Kane recognises that art need not be beautiful to constitute art, but argues that shunning beauty in preference for these harder issues ‘did not succeed in expunging the human desire for and responsiveness to beauty.’ Further, as beauty was pushed aside in fine art, it resurfaced elsewhere, and the female form was carried along with it: becoming ‘more blatantly deployed, often in debased form, in popular culture. … It has never ceased to exert its power and fascination at the level of popular consciousness’ (abstract; p. 24). She seems to imply that were artists not ashamed to embrace the genuine beauty of the world and of people, to present something powerful and moving in a positive sense, to appeal to the visual hunger of the broader public for something delightful to the eyes, though not shallow and not a flashy veneer, that such artists would be responding to something very real and relevant in the human condition. Taking up this mantle might even prevent this desire from falling to cheaper, more vulgar incarnations. In denying something so fundamental to human nature, art has itself contributed to the devaluation of beauty. Art, then, is in a position to restore meaning and worth to beauty, and to bring it again before our eyes in a more intellectual and enduring way than popular culture might.

Drawing after Isabel Bishop

Copy after Isabel Bishop

Aside from considering the role of beauty in art, Kane describes at great length her actual method of creating her works, an enlightening insight. Much attention is given to composition, with ‘links in chains of bodies’ sweeping through and connecting the landscape and figures. These links ‘may be obvious continuities like linked hands, successions of arms, clusters or groups of forms. They may also be articulated by tonal pathways or continuities or echos of colour from one shape to the next’ (p. 40). Other compositional links are ‘purely notional’ or ‘invisible connectives’: ‘the vector of a pointing finger, or a glance bridging a wide interval, or a particular patterning of feet’ (p. 40). Kane’s deliberations on these connectives recalls to my mind Robert Nelson’s (p. 12) claim that ‘composition is an expressive resource, not a formalist absolute, … it relates not just to the subject matter but to the construction of space and hence drawing.’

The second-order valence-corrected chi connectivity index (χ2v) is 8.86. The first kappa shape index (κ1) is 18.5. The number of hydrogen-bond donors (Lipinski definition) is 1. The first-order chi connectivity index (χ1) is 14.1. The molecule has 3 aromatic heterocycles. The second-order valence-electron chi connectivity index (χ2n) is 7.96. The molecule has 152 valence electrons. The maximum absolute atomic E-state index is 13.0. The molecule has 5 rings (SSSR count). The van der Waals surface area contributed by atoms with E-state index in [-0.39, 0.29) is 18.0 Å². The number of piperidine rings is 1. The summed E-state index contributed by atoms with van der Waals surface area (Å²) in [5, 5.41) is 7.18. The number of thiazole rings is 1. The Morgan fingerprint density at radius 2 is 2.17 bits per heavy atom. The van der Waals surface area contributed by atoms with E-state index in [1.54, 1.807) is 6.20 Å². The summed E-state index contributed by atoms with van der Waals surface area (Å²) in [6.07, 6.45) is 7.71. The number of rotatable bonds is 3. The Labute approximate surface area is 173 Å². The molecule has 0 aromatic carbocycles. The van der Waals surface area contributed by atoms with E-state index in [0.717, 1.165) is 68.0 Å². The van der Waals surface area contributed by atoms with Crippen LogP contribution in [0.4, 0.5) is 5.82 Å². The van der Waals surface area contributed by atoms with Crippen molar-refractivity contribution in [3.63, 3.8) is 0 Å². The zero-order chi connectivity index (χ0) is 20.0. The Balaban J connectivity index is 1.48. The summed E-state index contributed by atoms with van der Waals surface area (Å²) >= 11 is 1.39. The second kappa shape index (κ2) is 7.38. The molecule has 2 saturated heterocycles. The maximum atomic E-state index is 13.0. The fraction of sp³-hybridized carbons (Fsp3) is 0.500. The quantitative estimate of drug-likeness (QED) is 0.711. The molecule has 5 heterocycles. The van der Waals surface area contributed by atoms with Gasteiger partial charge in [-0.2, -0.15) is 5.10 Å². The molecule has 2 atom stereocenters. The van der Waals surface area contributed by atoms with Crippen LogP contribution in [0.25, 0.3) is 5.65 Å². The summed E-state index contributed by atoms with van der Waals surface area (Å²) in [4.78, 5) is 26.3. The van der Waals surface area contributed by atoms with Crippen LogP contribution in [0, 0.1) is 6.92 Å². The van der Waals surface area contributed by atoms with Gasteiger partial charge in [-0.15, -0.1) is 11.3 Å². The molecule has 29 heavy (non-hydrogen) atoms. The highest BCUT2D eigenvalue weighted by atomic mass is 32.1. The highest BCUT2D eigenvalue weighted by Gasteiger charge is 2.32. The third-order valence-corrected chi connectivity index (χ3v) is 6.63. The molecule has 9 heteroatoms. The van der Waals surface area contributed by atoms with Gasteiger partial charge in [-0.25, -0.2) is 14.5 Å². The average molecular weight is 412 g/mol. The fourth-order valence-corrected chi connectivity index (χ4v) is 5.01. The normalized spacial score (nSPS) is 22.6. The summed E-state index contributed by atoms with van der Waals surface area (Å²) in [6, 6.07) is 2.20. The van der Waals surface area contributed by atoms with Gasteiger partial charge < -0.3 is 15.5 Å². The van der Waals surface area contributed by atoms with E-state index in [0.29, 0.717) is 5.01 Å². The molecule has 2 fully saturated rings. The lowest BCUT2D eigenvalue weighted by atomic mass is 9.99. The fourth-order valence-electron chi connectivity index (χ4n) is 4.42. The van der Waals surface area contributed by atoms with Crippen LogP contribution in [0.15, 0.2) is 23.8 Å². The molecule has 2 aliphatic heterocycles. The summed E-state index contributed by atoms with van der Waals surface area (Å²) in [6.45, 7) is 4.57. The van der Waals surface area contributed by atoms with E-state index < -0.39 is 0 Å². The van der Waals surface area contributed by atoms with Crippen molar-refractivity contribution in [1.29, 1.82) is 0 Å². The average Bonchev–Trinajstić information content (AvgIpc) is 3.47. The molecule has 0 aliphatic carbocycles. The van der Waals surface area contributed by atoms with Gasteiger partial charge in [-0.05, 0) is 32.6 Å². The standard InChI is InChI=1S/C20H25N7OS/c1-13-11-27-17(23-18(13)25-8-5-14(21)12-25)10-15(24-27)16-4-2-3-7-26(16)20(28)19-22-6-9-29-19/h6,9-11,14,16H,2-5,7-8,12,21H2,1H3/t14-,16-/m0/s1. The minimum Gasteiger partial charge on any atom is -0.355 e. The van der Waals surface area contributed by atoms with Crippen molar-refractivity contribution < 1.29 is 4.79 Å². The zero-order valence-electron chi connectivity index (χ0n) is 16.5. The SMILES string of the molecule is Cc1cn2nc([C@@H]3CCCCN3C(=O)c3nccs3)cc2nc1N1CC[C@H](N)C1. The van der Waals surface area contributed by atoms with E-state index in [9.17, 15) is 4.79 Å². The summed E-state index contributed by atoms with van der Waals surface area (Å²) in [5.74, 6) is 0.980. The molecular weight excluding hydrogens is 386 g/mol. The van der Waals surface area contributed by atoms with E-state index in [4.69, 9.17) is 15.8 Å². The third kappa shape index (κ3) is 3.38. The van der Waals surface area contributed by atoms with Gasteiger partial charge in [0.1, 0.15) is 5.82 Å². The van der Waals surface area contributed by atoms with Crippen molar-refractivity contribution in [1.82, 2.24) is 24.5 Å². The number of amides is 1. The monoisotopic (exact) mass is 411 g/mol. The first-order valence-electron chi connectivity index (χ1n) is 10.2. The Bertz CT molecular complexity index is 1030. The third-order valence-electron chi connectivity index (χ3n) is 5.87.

Drawing is, for Kane, fundamental to art. ‘It is in drawing above all that one learns to see,’ she asserts, citing Robert Henri: ‘It is harder to see than to express’ (p. 30). There is an intentionality to drawing, in that it forces one to internalise what is seen and to reconstitute it on paper by a series of decisions. Nelson (p. 54) argues that ‘drawing is all about decisions,’ and, further, that it ‘involves authority.’ One draws to elucidate, to describe, to understand, and in so doing one must make decisions about what the crucial elements are that lay before one’s eyes. ‘Your decisions about what is important and your choices to manifest this or that designate your power to stipulate what must be seen’ (p. 54). Kane’s project is grounded in perception of, observation of and representation of the external world and the beauty it continually sets before us, rather than some inward ideas or unbridled expression.

This brings us to the least tangible, but perhaps most profound element of her work: the notion of the unsayable. This idea strikes a chord with me, as well it might with anyone with a deep love of music. Any musician can testify that music is compelling in its capacity to say things without words. It doesn’t say clear or mundane things, like, ‘can you please wash the dishes,’ unless you set such lyrics to it. But notes and timbre and chord progressions speak to a languageless part of us and say those things which we struggle to put into words. Art can have this quality. While some art is intended to represent words or concepts, or to narrate a story (and I am thinking of illustration), some art speaks to us in purely visual ways. Something about a painting can just sing. This is not to say that words are irrelevant or less important, but simply that there are other ways to connect with people. Kane (pp. 29-30) cites Walter Sickert who aptly remarks: ‘If the subject of the picture could be stated in words there would be no need to paint it.’

Kane suggests that an artwork’s meaning, far from resting in a lengthy artist’s statement, might lie solely in this wordless, purely visual resonance. She urges us to accept that some things are simply unsayable and we ought to let art step up and do what only it can do. ‘By trying to reduce what is essentially unsayable to handy formulas of trite categorisations,’ she argues, ‘one risks being untrue to work whose meaning, if it has any, lies wholly within itself and nowhere else’ (p. 1). I think she really wants to say that art is eighty percent science, twenty percent magic—and this captures something very profound and too often disregarded.

Kane, Kay. 2010. The restoration of Venus: The nude, beauty and modernist misogyny. Queensland College of Art, Griffith University (Doctor of Visual Arts exegesis).

Nelson, Robert. 2010. The visual language of painting: An aesthetic analysis of representational technique. Australian Scholarly Publishing: Melbourne.

Scarry, Elaine. 1999. On beauty and being just. Princeton University Press: Princeton.